•  5
    The study of social justice asks: what sorts of social arrangements are equitable ones? But also: how do we derive the inequitable arrangements we often observe in human societies? In particular, in spite of explicitly stated equity norms, categorical inequity tends to be the rule rather than the exception. The cultural Red King hypothesis predicts that differentials in group size may lead to inequitable outcomes for minority groups even in the absence of explicit or implicit bias. We test this …Read more
  •  75
    According to Grice's `Cooperative Principle', human communicators are involved in a cooperative endeavor. The speaker attempts to make herself understood and the listener, in turn, assumes that the speaker is trying to maximize the ease and effectiveness of communication. While pragmatists recognize that people do not always behave in such a way, the Cooperative Principle is generally assumed to hold. However, it is often the case that the interests of speakers and listeners diverge, at least to…Read more
  •  12
    Recently, game theory and evolutionary game theory - mathematical frameworks from economics and biology designed to model and explain interactive behavior - have proved fruitful tools for philosophers in areas such as ethics, philosophy of language, social epistemology, and political philosophy. This methodological osmosis is part of a trend where philosophers have blurred disciplinary lines to import the best epistemic tools available. In this vein, experimental philosophers have drawn on pract…Read more
  •  31
    The ‘phenotypic gambit,’ the assumption that we can ignore genetics and look at the fitness of phenotypes to determine the expected evolutionary dynamics of a population, is often used in evolutionary game theory. However, as this paper will show, an overlooked genotype to phenotype map can qualitatively affect evolution in ways the phenotypic approach cannot predict or explain. This gives us reason to believe that, even in the long-term, correspondences between phenotypic predictions and dynami…Read more
  •  35
    Discrimination and Collaboration in Science
    with Cailin O’Connor
    Philosophy of Science 85 (3): 380-402. 2018.
    We use game theoretic models to take an in-depth look at the dynamics of discrimination and academic collaboration. We find that in collaboration networks, small minority groups may be more likely to end up being discriminated against while collaborating. We also find that discrimination can lead members of different social groups to mostly collaborate with in-group members, decreasing the effective diversity of the social network. Drawing on previous work, we discuss how decreases in the divers…Read more
  •  19
    In this paper we use an experimental approach to investigate how linguistic conventions can emerge in a society without explicit agreement. As a starting point we consider the signaling game introduced by Lewis. We find that in experimental settings, small groups can quickly develop conventions of signal meaning in these games. We also investigate versions of the game where the theoretical literature indicates that meaning will be less likely to arise---when there are more than two states for ac…Read more
  •  25
    The Debate over Inclusive Fitness as a Debate over Methodologies
    Philosophy of Science 85 (1): 1-30. 2018.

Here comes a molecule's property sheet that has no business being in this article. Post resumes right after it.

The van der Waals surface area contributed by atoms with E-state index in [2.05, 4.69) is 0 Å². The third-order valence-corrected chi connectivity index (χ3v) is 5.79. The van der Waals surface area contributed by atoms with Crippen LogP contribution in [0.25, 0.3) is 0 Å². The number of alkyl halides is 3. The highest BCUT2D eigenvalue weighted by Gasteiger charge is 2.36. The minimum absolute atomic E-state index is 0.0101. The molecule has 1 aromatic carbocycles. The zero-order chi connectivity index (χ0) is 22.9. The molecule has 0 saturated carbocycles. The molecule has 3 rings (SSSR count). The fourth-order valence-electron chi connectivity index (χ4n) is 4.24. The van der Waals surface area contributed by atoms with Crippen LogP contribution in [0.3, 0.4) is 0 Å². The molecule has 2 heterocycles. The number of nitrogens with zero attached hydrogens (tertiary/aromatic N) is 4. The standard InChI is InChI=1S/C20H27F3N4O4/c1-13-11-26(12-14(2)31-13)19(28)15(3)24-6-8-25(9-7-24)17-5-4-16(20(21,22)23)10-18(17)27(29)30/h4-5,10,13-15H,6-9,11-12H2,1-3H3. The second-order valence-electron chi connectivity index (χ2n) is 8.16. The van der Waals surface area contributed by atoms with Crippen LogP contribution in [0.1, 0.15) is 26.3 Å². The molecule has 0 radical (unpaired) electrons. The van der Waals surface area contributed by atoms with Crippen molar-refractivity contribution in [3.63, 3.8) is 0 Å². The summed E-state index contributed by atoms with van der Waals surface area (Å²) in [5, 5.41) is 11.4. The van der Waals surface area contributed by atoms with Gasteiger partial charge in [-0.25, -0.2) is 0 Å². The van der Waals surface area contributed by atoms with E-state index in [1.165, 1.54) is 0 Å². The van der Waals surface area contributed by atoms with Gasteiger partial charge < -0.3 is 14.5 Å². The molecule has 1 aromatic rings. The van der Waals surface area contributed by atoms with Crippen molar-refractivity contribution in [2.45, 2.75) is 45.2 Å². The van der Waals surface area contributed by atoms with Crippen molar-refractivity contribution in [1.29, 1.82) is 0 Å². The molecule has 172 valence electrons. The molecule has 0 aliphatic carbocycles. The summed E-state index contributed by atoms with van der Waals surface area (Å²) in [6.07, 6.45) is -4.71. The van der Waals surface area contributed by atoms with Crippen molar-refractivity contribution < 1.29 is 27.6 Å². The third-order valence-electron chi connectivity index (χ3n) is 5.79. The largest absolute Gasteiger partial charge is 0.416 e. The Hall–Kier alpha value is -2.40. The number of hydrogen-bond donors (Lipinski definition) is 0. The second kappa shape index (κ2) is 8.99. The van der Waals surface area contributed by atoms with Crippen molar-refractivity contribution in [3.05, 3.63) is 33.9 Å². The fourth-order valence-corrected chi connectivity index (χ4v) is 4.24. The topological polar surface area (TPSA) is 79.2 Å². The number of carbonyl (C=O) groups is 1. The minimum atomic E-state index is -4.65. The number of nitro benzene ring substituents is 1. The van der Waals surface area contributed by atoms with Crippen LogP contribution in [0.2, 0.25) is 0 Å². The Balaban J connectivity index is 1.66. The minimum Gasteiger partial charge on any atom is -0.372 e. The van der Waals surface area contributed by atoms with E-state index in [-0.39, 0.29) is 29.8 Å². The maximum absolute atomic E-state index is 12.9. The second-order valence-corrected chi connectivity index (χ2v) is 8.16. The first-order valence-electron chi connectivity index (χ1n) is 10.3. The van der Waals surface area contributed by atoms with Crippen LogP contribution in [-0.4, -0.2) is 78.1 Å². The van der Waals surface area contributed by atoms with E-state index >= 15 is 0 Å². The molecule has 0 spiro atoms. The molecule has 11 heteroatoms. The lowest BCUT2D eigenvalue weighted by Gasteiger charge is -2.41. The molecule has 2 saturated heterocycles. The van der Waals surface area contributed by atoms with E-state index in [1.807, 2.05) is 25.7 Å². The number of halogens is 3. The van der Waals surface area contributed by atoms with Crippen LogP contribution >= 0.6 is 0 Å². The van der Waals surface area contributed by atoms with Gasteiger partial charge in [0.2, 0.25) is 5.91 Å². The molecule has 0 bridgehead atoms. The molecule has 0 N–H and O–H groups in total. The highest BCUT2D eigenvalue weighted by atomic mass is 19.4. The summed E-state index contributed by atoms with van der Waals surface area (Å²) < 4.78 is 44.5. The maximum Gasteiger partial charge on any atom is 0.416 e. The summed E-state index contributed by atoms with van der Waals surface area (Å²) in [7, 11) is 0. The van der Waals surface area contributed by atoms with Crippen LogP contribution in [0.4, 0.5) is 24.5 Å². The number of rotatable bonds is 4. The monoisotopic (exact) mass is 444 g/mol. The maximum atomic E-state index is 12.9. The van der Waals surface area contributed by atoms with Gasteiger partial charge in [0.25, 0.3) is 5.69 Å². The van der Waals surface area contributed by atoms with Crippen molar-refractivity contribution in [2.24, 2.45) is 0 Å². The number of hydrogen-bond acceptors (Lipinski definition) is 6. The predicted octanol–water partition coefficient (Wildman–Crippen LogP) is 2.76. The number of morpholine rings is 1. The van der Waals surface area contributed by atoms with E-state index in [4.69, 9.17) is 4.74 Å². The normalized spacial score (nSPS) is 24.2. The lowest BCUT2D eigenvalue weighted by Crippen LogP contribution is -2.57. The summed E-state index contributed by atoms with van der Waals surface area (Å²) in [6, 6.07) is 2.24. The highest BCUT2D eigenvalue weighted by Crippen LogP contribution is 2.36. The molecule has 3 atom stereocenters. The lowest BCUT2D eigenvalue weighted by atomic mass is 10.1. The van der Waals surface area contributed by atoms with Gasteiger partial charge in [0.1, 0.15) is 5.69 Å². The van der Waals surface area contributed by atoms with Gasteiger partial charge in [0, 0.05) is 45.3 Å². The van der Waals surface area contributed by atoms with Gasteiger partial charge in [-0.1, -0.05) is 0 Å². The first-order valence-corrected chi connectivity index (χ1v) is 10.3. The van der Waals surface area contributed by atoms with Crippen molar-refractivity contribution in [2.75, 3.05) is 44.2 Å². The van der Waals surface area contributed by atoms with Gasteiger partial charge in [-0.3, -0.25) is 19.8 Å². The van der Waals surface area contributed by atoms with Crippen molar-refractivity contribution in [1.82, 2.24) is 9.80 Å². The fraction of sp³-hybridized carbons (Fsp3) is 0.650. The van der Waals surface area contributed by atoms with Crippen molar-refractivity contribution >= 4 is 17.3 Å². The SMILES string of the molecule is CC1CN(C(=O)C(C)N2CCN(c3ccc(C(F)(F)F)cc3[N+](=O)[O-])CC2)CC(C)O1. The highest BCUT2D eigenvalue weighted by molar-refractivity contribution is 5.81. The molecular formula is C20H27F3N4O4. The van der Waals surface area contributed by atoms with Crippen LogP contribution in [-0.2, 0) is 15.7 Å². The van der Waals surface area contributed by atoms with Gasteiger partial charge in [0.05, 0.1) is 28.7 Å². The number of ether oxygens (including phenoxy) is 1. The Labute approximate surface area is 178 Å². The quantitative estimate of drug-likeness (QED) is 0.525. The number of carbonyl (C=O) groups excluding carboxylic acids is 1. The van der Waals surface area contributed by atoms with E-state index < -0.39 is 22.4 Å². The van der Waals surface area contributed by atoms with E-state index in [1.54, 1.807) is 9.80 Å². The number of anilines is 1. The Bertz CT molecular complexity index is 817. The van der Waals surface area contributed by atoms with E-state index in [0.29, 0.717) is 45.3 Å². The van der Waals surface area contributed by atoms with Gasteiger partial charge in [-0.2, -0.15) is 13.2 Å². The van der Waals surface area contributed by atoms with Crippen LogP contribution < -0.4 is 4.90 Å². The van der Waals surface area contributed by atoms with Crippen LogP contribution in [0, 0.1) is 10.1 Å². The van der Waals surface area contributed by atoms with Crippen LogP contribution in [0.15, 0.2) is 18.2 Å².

This article analyzes the recent debate surrounding inclusive fitness and argues that certain limitations ascribed to it by critics—such as requiring weak selection or providing dynamically insufficient models—are better thought of as limitations of the methodological framework most often used with inclusive fitness. In support of this, I show how inclusive fitness can be used with the replicator dynamics. I conclude that much of the debate is best understood as being about the orthogonal issue …Read more
  •  35
    While prior models of the evolution of altruism have assumed that organisms reproduce asexually, this paper presents a model of the evolution of altruism for sexually reproducing organisms using Hardy–Weinberg dynamics. In this model, the presence of reciprocal altruists allows the population to evolve to a stable polymorphic population where the majority of organisms are altruistic. Further, adding stochasticity leads to even larger numbers of altruists, while adding stochasticity to an analogo…Read more
  •  36
    Inclusive Fitness and the Problem of Honest Communication
    with Justin P. Bruner
    British Journal for the Philosophy of Science 71 (1): 115-137. 2020.
    Inclusive fitness has been under intense scrutiny in recent years, with many critics claiming the framework leads to incorrect predictions. We consider one particularly influential heuristic for estimating inclusive fitness in the context of the very case that motivated reliance on it to begin with: the Sir Philip Sidney signalling game played with relatives. Using a neighbour-modulated fitness model, we show when and why this heuristic is problematic. We argue that reliance on the heuristic res…Read more
  •  654
    David Lewis in the lab: experimental results on the emergence of meaning
    with Justin Bruner, Cailin O’Connor, and Simon M. Huttegger
    Synthese 195 (2): 603-621. 2018.
    In this paper we use an experimental approach to investigate how linguistic conventions can emerge in a society without explicit agreement. As a starting point we consider the signaling game introduced by Lewis. We find that in experimental settings, small groups can quickly develop conventions of signal meaning in these games. We also investigate versions of the game where the theoretical literature indicates that meaning will be less likely to arise—when there are more than two states for acto…Read more